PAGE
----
5: Anticipation

One of the key differences between the majority of drivers on the roads today and those who might have taken a further test such as IAM or RoSPA is anticipation.  That this one single skill is generally underdeveloped is clear wherever you look on the roads: for example when you see people driving close behind others on the motorway and getting wound up when they have to brake suddenly; driving at 30mph through narrow village streets with blind entrances; or driving at the same speed whether it’s raining, dark or icy.  CRAZY!

Anticipation is also vital in running a business and can be every bit as life threatening and even more economically ruinous than in the situations above.  The combination of planning, communication and our holistic viewpoint at the top should enable us to understand what factors might influence our progress. 

Faced with a corner in a car, we might approach this by: applying the brakes to slow us to a speed that we can take the corner at; engage the correct gear to be able to both hold the corner speed and accelerate appropriately at exit; turn the steering to first enter and then exit the corner; monitor our progress through various senses (sight, sound, feeling) and fine tune our inputs as required.

We have essentially been looking forwards and seen a complication (the corner), set up the car before we reached it and then negotiated the complication, all whilst continuing to look forward to see which way the road goes ahead.  Slow in, fast out.

Complications are almost as normal to business life as corners are to drivers.  Yet many businesses lurch from one crisis to the next because they don’t anticipate what is coming next.  For example, the newspapers are currently full of comment about the credit crunch, the fall in house prices and the likelihood of a general downturn.  If you are in business and have not already worked out whether (and if so, how) any of these factors may impact on you, then it is likely that you will hit the metaphorical corner ahead too fast.  At best, by the time you have managed the situation, you will exit the corner slowly.  At worst… a probable car wreck looms.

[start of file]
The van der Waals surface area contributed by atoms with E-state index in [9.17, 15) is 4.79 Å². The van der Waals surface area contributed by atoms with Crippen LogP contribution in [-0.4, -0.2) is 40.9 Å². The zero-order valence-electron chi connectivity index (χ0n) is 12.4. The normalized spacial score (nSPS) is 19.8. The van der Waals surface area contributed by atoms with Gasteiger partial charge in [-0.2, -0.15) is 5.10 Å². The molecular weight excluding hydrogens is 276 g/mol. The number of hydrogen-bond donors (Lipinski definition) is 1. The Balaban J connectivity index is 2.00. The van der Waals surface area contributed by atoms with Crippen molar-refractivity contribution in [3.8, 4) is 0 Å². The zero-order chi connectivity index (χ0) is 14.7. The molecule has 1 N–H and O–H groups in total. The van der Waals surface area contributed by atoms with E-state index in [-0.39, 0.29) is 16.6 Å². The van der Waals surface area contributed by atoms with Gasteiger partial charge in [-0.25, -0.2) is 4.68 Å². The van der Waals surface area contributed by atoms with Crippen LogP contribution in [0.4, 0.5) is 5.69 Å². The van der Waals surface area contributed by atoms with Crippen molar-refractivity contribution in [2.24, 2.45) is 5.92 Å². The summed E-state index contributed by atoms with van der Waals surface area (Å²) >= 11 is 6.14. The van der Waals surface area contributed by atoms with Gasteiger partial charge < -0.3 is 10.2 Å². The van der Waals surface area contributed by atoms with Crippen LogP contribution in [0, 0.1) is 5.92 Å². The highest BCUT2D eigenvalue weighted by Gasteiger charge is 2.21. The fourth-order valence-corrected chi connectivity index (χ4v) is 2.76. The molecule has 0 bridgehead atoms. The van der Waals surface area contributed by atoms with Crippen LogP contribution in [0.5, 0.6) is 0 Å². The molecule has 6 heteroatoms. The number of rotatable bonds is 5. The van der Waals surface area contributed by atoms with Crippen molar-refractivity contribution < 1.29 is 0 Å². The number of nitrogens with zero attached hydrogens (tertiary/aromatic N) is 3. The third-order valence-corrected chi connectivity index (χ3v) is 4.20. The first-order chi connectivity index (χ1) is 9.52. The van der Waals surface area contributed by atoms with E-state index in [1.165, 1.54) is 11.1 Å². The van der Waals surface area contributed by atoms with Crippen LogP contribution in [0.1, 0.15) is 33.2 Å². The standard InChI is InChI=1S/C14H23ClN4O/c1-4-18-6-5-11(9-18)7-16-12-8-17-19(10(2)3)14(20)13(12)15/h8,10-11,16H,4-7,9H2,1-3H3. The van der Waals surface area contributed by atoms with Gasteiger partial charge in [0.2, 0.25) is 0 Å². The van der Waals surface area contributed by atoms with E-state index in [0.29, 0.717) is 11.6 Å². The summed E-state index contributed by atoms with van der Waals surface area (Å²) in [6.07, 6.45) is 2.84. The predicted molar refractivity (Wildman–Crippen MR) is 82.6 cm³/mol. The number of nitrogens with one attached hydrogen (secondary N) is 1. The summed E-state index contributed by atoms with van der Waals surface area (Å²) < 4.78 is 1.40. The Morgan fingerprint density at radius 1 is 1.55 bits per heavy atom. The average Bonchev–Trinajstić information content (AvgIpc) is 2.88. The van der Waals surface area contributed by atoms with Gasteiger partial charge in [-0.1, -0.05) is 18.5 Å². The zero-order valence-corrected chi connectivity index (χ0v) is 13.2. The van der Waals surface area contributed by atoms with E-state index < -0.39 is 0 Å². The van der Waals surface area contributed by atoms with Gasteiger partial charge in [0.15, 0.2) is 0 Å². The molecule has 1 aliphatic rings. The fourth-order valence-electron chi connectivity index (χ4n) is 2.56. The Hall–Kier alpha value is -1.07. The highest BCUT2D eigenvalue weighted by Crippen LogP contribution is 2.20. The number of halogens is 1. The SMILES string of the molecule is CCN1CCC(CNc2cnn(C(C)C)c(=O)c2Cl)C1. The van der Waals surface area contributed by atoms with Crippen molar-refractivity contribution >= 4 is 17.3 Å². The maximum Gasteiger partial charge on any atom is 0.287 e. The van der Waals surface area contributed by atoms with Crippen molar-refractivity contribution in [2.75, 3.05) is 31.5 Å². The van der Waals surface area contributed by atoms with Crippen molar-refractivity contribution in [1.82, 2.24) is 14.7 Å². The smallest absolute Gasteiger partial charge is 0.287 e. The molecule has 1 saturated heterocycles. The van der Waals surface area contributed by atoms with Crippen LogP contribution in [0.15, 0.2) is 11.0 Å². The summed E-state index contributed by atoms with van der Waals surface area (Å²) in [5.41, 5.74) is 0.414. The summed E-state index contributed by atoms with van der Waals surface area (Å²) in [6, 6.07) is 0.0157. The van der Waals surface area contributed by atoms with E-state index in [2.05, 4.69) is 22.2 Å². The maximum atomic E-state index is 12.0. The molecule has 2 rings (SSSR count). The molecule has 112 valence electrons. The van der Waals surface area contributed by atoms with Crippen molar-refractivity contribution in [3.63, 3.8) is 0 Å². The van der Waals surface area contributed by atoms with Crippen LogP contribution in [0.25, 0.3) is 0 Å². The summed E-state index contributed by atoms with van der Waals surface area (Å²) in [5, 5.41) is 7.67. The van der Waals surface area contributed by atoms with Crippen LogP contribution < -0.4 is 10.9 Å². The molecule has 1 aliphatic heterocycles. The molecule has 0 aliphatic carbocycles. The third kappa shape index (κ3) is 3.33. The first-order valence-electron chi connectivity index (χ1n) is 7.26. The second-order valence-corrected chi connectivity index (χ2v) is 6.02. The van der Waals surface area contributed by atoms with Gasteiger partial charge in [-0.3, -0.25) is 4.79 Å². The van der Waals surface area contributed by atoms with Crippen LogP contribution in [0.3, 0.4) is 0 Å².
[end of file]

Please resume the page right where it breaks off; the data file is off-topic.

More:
If you have worked out the risks and not yet taken the action you feel is appropriate, then maybe you would agree that you are reckless?

Anticipation needs to be applied right through the business from sales (what is happening in the industries of our clients) through finance (forward cash-flow), marketing (when are the quiet periods that we need to find new customers to fill), health and safety (where are there possible risks to life or limb developing), employment (risks of losing and replacing key staff), IT (planning for disaster recovery) and so on.

In the same way that our key role as driver is to negotiate obstacles whilst maintaining forward motion and anticipating what comes next, it is important not to get sucked into each of the incipient business challenges.  Problems fall into the urgent/important matrix and should be dealt with accordingly.  If you’re so wrapped up in the urgent corner, that you are no longer looking forward, there’s a good chance you’re going to miss the important corner that follows.

And as with driving, anticipation allows you to run your business in a more measured, more efficient and ultimately less stressful way.

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